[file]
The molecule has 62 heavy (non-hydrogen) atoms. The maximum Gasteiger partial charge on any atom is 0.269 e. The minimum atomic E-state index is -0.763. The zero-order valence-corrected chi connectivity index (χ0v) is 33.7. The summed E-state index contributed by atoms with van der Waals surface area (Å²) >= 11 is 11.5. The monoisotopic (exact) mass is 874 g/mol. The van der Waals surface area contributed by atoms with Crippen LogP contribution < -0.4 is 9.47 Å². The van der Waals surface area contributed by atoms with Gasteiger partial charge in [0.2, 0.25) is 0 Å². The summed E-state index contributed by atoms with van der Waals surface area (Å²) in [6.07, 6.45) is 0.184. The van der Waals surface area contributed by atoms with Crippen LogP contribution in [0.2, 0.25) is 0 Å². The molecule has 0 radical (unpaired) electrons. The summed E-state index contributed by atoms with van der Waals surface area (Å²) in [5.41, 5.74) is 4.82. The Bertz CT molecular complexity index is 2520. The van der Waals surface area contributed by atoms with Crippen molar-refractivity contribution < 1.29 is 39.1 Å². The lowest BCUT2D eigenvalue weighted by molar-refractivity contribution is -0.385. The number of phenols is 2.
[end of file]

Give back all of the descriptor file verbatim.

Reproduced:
The molecule has 62 heavy (non-hydrogen) atoms. The maximum Gasteiger partial charge on any atom is 0.269 e. The minimum atomic E-state index is -0.763. The zero-order valence-corrected chi connectivity index (χ0v) is 33.7. The summed E-state index contributed by atoms with van der Waals surface area (Å²) >= 11 is 11.5. The monoisotopic (exact) mass is 874 g/mol. The van der Waals surface area contributed by atoms with Crippen LogP contribution < -0.4 is 9.47 Å². The van der Waals surface area contributed by atoms with Gasteiger partial charge in [0.2, 0.25) is 0 Å². The summed E-state index contributed by atoms with van der Waals surface area (Å²) in [6.07, 6.45) is 0.184. The van der Waals surface area contributed by atoms with Crippen LogP contribution in [0.2, 0.25) is 0 Å². The molecule has 0 radical (unpaired) electrons. The summed E-state index contributed by atoms with van der Waals surface area (Å²) in [5.41, 5.74) is 4.82. The Bertz CT molecular complexity index is 2520. The van der Waals surface area contributed by atoms with Crippen molar-refractivity contribution < 1.29 is 39.1 Å². The lowest BCUT2D eigenvalue weighted by molar-refractivity contribution is -0.385. The number of phenols is 2.